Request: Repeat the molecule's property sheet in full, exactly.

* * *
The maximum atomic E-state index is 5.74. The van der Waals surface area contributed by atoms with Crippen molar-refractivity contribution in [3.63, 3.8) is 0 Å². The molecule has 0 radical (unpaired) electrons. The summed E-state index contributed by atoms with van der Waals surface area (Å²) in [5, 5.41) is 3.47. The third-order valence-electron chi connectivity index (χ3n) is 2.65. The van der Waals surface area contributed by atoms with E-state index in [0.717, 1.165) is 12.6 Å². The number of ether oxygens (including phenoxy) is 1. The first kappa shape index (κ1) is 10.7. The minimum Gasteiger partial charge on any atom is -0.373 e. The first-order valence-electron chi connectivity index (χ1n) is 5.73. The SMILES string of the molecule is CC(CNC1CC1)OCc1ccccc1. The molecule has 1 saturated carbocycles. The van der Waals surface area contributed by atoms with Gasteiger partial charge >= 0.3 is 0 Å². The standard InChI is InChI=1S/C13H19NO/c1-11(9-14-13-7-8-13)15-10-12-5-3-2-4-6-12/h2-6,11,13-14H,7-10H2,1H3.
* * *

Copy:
The maximum atomic E-state index is 5.74. The van der Waals surface area contributed by atoms with Crippen molar-refractivity contribution in [3.63, 3.8) is 0 Å². The molecule has 0 radical (unpaired) electrons. The summed E-state index contributed by atoms with van der Waals surface area (Å²) in [5, 5.41) is 3.47. The third-order valence-electron chi connectivity index (χ3n) is 2.65. The van der Waals surface area contributed by atoms with E-state index in [0.717, 1.165) is 12.6 Å². The number of ether oxygens (including phenoxy) is 1. The first kappa shape index (κ1) is 10.7. The minimum Gasteiger partial charge on any atom is -0.373 e. The first-order valence-electron chi connectivity index (χ1n) is 5.73. The SMILES string of the molecule is CC(CNC1CC1)OCc1ccccc1. The molecule has 1 saturated carbocycles. The van der Waals surface area contributed by atoms with Gasteiger partial charge >= 0.3 is 0 Å². The standard InChI is InChI=1S/C13H19NO/c1-11(9-14-13-7-8-13)15-10-12-5-3-2-4-6-12/h2-6,11,13-14H,7-10H2,1H3.